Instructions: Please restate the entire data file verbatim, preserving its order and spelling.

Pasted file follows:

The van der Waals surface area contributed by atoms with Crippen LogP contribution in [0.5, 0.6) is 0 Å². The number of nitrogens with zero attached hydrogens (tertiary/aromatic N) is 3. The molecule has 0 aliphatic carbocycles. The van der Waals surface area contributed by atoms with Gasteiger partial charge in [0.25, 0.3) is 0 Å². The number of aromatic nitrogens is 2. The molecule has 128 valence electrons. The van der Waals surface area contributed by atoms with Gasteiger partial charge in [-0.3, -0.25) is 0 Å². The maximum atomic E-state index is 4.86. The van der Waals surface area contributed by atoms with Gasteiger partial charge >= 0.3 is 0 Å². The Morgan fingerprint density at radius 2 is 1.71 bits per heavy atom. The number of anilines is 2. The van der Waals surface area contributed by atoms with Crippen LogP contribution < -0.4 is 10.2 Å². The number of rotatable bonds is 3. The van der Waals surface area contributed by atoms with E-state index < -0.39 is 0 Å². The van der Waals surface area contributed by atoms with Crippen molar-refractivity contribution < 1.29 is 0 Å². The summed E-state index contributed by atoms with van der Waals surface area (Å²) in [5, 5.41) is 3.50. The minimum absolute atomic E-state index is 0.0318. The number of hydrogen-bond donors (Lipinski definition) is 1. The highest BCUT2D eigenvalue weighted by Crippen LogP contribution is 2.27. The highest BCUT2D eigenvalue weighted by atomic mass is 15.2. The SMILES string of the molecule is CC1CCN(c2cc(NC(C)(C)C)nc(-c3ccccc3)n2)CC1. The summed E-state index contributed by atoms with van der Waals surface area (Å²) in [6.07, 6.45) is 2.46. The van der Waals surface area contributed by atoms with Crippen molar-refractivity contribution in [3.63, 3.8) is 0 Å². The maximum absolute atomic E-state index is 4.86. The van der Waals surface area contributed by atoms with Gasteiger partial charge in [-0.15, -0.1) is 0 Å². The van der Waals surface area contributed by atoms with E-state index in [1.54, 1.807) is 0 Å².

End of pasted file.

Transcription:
The van der Waals surface area contributed by atoms with Crippen LogP contribution in [0.5, 0.6) is 0 Å². The number of nitrogens with zero attached hydrogens (tertiary/aromatic N) is 3. The molecule has 0 aliphatic carbocycles. The van der Waals surface area contributed by atoms with Gasteiger partial charge in [0.25, 0.3) is 0 Å². The number of aromatic nitrogens is 2. The molecule has 128 valence electrons. The van der Waals surface area contributed by atoms with Gasteiger partial charge in [-0.3, -0.25) is 0 Å². The maximum atomic E-state index is 4.86. The van der Waals surface area contributed by atoms with Gasteiger partial charge >= 0.3 is 0 Å². The Morgan fingerprint density at radius 2 is 1.71 bits per heavy atom. The number of anilines is 2. The van der Waals surface area contributed by atoms with Crippen LogP contribution < -0.4 is 10.2 Å². The number of rotatable bonds is 3. The van der Waals surface area contributed by atoms with E-state index < -0.39 is 0 Å². The van der Waals surface area contributed by atoms with Crippen molar-refractivity contribution < 1.29 is 0 Å². The summed E-state index contributed by atoms with van der Waals surface area (Å²) in [5, 5.41) is 3.50. The minimum absolute atomic E-state index is 0.0318. The number of hydrogen-bond donors (Lipinski definition) is 1. The highest BCUT2D eigenvalue weighted by Crippen LogP contribution is 2.27. The highest BCUT2D eigenvalue weighted by atomic mass is 15.2. The SMILES string of the molecule is CC1CCN(c2cc(NC(C)(C)C)nc(-c3ccccc3)n2)CC1. The summed E-state index contributed by atoms with van der Waals surface area (Å²) in [6.07, 6.45) is 2.46. The van der Waals surface area contributed by atoms with Crippen molar-refractivity contribution in [3.63, 3.8) is 0 Å². The maximum absolute atomic E-state index is 4.86. The van der Waals surface area contributed by atoms with Gasteiger partial charge in [-0.15, -0.1) is 0 Å². The van der Waals surface area contributed by atoms with E-state index in [1.54, 1.807) is 0 Å².